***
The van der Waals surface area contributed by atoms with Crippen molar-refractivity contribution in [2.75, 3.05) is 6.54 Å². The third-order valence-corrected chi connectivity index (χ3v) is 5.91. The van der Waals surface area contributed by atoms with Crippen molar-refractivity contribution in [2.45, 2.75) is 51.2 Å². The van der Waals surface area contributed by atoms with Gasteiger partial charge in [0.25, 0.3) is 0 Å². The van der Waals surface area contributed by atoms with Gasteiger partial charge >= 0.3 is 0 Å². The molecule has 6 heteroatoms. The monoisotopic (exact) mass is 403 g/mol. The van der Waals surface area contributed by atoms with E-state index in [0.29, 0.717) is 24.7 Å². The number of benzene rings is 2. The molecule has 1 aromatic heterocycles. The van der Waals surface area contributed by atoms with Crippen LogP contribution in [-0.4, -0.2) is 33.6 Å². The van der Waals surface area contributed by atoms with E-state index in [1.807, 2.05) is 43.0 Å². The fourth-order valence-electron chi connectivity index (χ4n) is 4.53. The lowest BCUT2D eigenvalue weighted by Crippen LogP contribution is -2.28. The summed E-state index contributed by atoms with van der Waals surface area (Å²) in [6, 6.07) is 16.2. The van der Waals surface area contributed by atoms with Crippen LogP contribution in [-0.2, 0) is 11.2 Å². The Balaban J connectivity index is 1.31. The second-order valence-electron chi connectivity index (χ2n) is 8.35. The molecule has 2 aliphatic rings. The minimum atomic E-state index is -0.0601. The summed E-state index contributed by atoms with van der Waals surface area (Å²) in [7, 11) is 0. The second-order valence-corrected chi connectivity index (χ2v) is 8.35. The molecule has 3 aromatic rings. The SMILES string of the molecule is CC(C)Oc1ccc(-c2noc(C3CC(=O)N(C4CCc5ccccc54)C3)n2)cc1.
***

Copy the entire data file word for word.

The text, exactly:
The van der Waals surface area contributed by atoms with Crippen molar-refractivity contribution in [2.75, 3.05) is 6.54 Å². The third-order valence-corrected chi connectivity index (χ3v) is 5.91. The van der Waals surface area contributed by atoms with Crippen molar-refractivity contribution in [2.45, 2.75) is 51.2 Å². The van der Waals surface area contributed by atoms with Gasteiger partial charge in [0.25, 0.3) is 0 Å². The van der Waals surface area contributed by atoms with Gasteiger partial charge >= 0.3 is 0 Å². The molecule has 6 heteroatoms. The monoisotopic (exact) mass is 403 g/mol. The van der Waals surface area contributed by atoms with E-state index in [0.29, 0.717) is 24.7 Å². The number of benzene rings is 2. The molecule has 1 aromatic heterocycles. The van der Waals surface area contributed by atoms with Crippen LogP contribution in [-0.4, -0.2) is 33.6 Å². The van der Waals surface area contributed by atoms with E-state index in [1.807, 2.05) is 43.0 Å². The fourth-order valence-electron chi connectivity index (χ4n) is 4.53. The lowest BCUT2D eigenvalue weighted by Crippen LogP contribution is -2.28. The summed E-state index contributed by atoms with van der Waals surface area (Å²) in [6, 6.07) is 16.2. The van der Waals surface area contributed by atoms with Crippen LogP contribution in [-0.2, 0) is 11.2 Å². The Balaban J connectivity index is 1.31. The second-order valence-electron chi connectivity index (χ2n) is 8.35. The molecule has 2 aliphatic rings. The minimum atomic E-state index is -0.0601. The summed E-state index contributed by atoms with van der Waals surface area (Å²) in [7, 11) is 0. The second-order valence-corrected chi connectivity index (χ2v) is 8.35. The molecule has 3 aromatic rings. The SMILES string of the molecule is CC(C)Oc1ccc(-c2noc(C3CC(=O)N(C4CCc5ccccc54)C3)n2)cc1.